It was nine a.m. and I was struggling through four feet of wet snow, snowshoeing almost straight up a white mountain. It might have been forty degrees outside but I was sweating big time in my favorite North Face winter jacket, as I sucked in the arctic cold air and I perspired under my day pack. Surveying the pines trees at 10,000 feet and the jaw-dropping view down below me, it was hard to believe I could see these views here so close to Los Angeles; I could snowshoe southern California. Yup, here I was just a two-hour drive from California’s concrete jungle of Los Angeles and I was having a fantastic day snowshoeing underneath the tall Jeffrey pine trees. I rested my exhausted body against my trekking poles and took a few minutes to soak in the divine beauty of my surroundings; Lot of snow, cedar trees and an alpine lake in the distance.
This might sound like Montana or somewhere up highway 395 towards the rugged eastern Sierras, but believe it or not, this adventure took place in the mountains of southern California. Just outside the outskirts of the Los Angeles suburbs there are thousands of acres of snowy trails just waiting for some eager outdoor lover to break trail. If it’s mid-winter, January and February then seven days a week, you can usually find me trekking through the wilderness snowshoeing in southern California.
Palm trees, Mickey Mouse and L.L. Bean snowshoes
California is well known for palm trees reaching into the smoggy heavens and sandy beaches. Tourists can’t wait to pay one hundred dollars a ticket to stand in line for Big Thunder Mountain at Disneyland. Our beaches are crowded year-round with vacationers from all around the world and our freeways are usually congested in the concrete jungle of Los Angeles from Hollywood to Beverly Hills and beyond. The crowded pier at Santa Monica is not my idea of a good time in southern California. These metropolis areas might sound charming to some tourists hoping to spot a Kardashian while on holiday but my idea of a fun day takes place outdoors with snow to frolic through. Breaking trail and snowshoeing up a 10,000 mountain peak is my idea of fun. On a snowy trail is usually where you can find me most days of the week as a hiking guide in Big Bear Lake.
Most snowy days between January and early March I’m leading families on snowshoes into the wilderness. Did you know you can rent or buy snowshoes for kids as young as 5? Snowshoeing is a very fun activity for the whole family and you can even bring your pup with you as you trek through the snowy backcountry. And if you haul a sled out to the wilderness, there is always a scenic, deserted snow hill on nearly every locals-only trail.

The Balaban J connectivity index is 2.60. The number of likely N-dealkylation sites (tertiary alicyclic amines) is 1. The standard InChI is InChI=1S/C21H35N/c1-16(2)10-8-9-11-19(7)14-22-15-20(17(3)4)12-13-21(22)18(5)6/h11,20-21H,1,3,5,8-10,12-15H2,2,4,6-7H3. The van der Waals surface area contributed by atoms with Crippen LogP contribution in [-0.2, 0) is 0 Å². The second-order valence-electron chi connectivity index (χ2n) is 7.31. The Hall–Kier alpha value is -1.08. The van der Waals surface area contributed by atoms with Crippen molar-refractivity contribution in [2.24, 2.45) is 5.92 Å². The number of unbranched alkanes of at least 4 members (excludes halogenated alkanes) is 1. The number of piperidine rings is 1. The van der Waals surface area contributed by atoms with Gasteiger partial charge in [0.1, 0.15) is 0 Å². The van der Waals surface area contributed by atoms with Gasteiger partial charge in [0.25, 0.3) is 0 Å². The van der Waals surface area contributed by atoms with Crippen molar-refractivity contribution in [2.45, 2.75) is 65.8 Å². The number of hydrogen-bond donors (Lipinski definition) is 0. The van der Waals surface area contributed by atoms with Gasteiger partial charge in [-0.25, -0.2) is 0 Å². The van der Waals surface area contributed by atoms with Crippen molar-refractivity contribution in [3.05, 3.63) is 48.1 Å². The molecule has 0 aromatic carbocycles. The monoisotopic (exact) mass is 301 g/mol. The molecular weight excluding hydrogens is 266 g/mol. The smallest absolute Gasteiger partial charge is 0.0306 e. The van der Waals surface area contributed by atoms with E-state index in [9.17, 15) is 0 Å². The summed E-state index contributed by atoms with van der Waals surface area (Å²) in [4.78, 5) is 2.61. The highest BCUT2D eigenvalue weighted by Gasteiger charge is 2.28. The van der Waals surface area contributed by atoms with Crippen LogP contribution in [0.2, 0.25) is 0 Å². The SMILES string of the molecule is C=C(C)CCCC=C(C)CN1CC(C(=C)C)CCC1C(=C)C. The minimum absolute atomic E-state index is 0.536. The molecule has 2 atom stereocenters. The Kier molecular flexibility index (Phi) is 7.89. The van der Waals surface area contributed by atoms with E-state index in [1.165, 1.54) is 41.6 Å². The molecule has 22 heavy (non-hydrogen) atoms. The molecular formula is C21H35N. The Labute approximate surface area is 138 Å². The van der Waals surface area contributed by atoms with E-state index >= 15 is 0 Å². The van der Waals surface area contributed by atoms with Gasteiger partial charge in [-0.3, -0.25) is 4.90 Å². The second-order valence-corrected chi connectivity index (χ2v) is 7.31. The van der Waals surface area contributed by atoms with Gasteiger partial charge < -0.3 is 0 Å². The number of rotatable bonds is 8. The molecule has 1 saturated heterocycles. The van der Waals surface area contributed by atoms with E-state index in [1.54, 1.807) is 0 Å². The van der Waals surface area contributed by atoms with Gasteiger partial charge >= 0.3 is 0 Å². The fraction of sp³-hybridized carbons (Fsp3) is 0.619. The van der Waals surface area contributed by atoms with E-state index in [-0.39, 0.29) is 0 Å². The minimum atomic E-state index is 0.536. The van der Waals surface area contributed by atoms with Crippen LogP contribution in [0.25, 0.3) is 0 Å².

So what the hell are snowshoes anyway?
As a hiking and snowshoe guide, people ask me all the time just what the hell are snowshoes? One popular myth about snowshoes is that they are tennis rackets you wear on your feet. That is outdoor equipment fake news. I guarantee your closest REI does not sell tennis rackets you can lace onto your snow boots. Put down the tennis rackets and instead check out these awesome Tubbs Women’s Xplore Kit Trail Walking Snowshoes.
Old school snowshoes were known to be made out of a hardwood frame and rawhide lacings. Here in the Big Bear area, our native serrano Indian tribe made their snowshoes out of hardwood, typically ash. But this is not the late 1800’s in Big Bear Lake when the Grizzlies and wild fox roamed our wilderness. These days snowshoes are a lot more durable and a hell of a lot lighter. And you don’t need to skin a wild animal and cut down an ironwood tree to construct your own rustic snowshoes.
If you are looking to snowshoe in southern California then Big Bear Lake should be your first destination. Anytime in January and February most years, Big Bear Lake tends to have a few feet of snow. Here we are late in January 2021 and parts of the Big Bear Valley currently have three to four feet of fresh powder! Late January 2021 is the perfect time to hit the trails of Big Bear Lake with your snowshoes strapped over your snow boots. I prefer waterproof snowboots worn with my snowshoes, not running shoes or hiking boots. Waterproof snow boots definitely keep my feet dryer, especially when I am snowshoeing ten plus miles in a day.
I purchased my L.L. Bean snowshoes fifteen years ago. I bought them used on eBay in 2005 for just over sixty dollars. Since then, I have snowshoed hundreds of miles all over the mountains of California in these blue lightweight metal snowshoes. Snowshoes are an item that you can easily buy used on eBay or that app OfferUp. Snowshoes seem to be one of those gear items people buy, rarely use then sell online.
Where is the best place to snowshoe in southern California?
California is not all beaches and crowded freeways. We also have stunning mountain peaks without driving up Highway 395 to where the eastern Sierras begins. Big Bear Lake California is a fantastic area with acres of snowy trails for beginner to advanced snowshoes. Don’t own your snowshoes? No worries, local board shops like Goldsmith’s carry snowshoe rentals with poles included for just $25. If you fill out the paperwork before, Goldsmith’s even gives you a 15 percent discount on your rental. They also give free rentals if it is your birthday week! When you rent those snowshoes just remember that hiring a nature hiking guide is the best way to safely go snowshoeing in Big Bear Lake.